CASSOPOLIS — Former Southwestern Michigan College instructor George Field’s alleged victim testified Wednesday she felt threatened by Field after he initiated a sexual relationship with her during counseling sessions.

The woman, now 22, was among five people to testify during Field’s preliminary hearing Wednesday in Cass District Court. Field, 57, faces 17 felony charges ranging from first-degree criminal sexual conduct to practicing psychology/counseling without a license, perjury and insurance fraud.

After the hearing, Cass District Court Judge Stacey Rentfrow found probable cause to bind Field over for trial on all 17 charges. He remains in jail and will be arraigned May 7 in Cass Circuit Court. A trial date will be determined later.

The alleged victim said Field was her professor at SMC starting in September 2015 and she started going to him for counseling in late September 2015. The counseling took place at the Family Center in Dowagiac and the alleged sexual relations at Field’s home next door.

“I was very depressed and I had a friend who was very suicidal,” the woman said when asked why she went to Field. “We were talking, and he looked at me and said ‘I think you’ve been fighting your attraction to me.’ He came over and sat next to me and put his hand on my leg and kissed me. I froze.”

She said the two eventually had a sexual relationship, which took place at least three times from March through June 2016 at Field’s home. She said it was her first sexual experience.

“I didn’t want this to happen but I didn’t say no,” she said. “I felt I couldn’t say no. He knew a lot about my family and me and knew I was from a very religious family. He said my family would kill me if they knew.”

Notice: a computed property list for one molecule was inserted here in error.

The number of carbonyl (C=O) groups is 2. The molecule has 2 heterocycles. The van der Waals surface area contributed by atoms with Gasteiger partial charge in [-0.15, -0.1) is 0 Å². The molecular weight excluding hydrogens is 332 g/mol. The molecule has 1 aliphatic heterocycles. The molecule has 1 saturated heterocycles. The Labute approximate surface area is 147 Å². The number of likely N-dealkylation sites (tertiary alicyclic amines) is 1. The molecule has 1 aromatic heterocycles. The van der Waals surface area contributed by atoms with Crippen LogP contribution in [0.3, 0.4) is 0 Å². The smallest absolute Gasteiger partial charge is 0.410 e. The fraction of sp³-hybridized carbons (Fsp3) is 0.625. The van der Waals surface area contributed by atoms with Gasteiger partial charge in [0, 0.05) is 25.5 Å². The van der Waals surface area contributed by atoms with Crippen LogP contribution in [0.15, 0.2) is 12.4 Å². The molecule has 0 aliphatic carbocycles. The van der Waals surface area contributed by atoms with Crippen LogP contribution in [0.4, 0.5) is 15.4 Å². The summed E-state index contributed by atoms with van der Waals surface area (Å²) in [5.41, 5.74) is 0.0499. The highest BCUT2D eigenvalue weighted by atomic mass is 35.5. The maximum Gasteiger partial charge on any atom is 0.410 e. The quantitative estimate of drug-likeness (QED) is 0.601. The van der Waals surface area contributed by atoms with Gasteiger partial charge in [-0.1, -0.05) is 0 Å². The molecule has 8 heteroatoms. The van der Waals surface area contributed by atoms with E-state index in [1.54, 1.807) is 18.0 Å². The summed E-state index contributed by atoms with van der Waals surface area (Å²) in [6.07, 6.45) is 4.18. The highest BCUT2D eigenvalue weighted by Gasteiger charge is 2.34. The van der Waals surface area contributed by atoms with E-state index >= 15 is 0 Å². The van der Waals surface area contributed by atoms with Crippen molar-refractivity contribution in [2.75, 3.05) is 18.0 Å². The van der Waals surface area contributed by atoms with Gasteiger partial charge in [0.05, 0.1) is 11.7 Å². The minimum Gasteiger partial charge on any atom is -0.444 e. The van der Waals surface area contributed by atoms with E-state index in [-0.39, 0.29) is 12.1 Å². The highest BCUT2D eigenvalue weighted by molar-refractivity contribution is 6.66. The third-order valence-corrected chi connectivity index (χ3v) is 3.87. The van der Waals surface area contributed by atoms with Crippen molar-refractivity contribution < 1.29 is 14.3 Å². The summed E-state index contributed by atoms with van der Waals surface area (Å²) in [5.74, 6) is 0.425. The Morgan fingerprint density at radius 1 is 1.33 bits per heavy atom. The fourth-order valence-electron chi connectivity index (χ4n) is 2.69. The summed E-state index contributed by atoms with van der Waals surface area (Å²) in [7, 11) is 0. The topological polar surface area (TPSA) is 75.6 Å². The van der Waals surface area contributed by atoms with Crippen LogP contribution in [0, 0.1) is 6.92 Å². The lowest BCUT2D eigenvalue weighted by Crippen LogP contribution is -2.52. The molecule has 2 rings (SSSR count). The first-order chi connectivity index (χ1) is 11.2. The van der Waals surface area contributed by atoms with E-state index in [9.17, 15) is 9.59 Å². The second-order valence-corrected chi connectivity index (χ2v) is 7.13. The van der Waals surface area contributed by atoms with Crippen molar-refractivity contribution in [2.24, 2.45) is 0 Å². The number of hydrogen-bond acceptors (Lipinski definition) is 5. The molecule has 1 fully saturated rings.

She said she was further concerned no one would believe her if she reported him and that her grades would suffer because he was still her teacher.

“He said he was helping a SMC rape victim who he said SMC wouldn’t listen to,” she said. “I felt like the college wouldn’t listen to me either since he was well-liked at SMC and people considered him a genius. I felt like it was my fault, that I brought it on myself. … It’s still affecting me emotionally.”

The woman said she believed Field to be a licensed counselor, and he had diagnosed her as having secondary post traumatic stress disorder due to her best friend’s depression. She stopped going to Field in June 2016 and reported his actions to the college and law enforcement late last summer.

Others testifying Wednesday were a woman who went to him for marriage counseling and had sessions paid by insurance, a Blue Cross Blue Shield representative who investigated the insurance claims made and found that Field was not licensed, and two detectives who took part in the investigation last fall.

Not testifying was a second alleged victim mentioned in court last week. Chief Assistant Prosecutor Tiffiny Vohwinkle would not comment on the status of the second victim after Wednesday’s hearing.